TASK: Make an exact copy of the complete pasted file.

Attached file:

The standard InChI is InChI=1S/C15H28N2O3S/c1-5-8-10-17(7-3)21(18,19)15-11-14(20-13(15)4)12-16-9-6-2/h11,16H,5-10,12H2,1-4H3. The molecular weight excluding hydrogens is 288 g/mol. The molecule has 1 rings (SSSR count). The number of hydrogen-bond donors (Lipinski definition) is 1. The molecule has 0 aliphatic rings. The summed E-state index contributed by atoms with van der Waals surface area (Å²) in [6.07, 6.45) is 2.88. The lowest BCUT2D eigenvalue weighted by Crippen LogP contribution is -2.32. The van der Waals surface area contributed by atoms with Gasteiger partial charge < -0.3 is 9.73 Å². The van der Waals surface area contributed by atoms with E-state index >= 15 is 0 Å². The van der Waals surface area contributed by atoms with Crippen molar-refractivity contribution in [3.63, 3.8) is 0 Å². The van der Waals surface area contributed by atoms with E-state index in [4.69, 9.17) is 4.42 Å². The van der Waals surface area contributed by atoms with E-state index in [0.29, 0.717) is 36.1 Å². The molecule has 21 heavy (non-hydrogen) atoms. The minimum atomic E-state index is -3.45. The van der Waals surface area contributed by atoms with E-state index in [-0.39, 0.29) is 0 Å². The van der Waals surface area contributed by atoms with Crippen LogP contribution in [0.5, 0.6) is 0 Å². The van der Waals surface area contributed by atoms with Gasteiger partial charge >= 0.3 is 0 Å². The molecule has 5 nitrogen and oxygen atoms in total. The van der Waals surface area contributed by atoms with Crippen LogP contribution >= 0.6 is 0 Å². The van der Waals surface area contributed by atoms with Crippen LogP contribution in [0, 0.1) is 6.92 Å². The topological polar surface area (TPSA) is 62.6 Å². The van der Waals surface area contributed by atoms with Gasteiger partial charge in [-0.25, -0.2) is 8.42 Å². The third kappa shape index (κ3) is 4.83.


The standard InChI is InChI=1S/C15H28N2O3S/c1-5-8-10-17(7-3)21(18,19)15-11-14(20-13(15)4)12-16-9-6-2/h11,16H,5-10,12H2,1-4H3. The molecular weight excluding hydrogens is 288 g/mol. The molecule has 1 rings (SSSR count). The number of hydrogen-bond donors (Lipinski definition) is 1. The molecule has 0 aliphatic rings. The summed E-state index contributed by atoms with van der Waals surface area (Å²) in [6.07, 6.45) is 2.88. The lowest BCUT2D eigenvalue weighted by Crippen LogP contribution is -2.32. The van der Waals surface area contributed by atoms with Gasteiger partial charge < -0.3 is 9.73 Å². The van der Waals surface area contributed by atoms with E-state index >= 15 is 0 Å². The van der Waals surface area contributed by atoms with Crippen molar-refractivity contribution in [3.63, 3.8) is 0 Å². The van der Waals surface area contributed by atoms with E-state index in [4.69, 9.17) is 4.42 Å². The van der Waals surface area contributed by atoms with E-state index in [0.29, 0.717) is 36.1 Å². The molecule has 21 heavy (non-hydrogen) atoms. The minimum atomic E-state index is -3.45. The van der Waals surface area contributed by atoms with E-state index in [-0.39, 0.29) is 0 Å². The van der Waals surface area contributed by atoms with Crippen LogP contribution in [0.5, 0.6) is 0 Å². The van der Waals surface area contributed by atoms with Gasteiger partial charge >= 0.3 is 0 Å². The molecule has 5 nitrogen and oxygen atoms in total. The van der Waals surface area contributed by atoms with Crippen LogP contribution >= 0.6 is 0 Å². The van der Waals surface area contributed by atoms with Crippen LogP contribution in [0, 0.1) is 6.92 Å². The topological polar surface area (TPSA) is 62.6 Å². The van der Waals surface area contributed by atoms with Gasteiger partial charge in [-0.25, -0.2) is 8.42 Å². The third kappa shape index (κ3) is 4.83.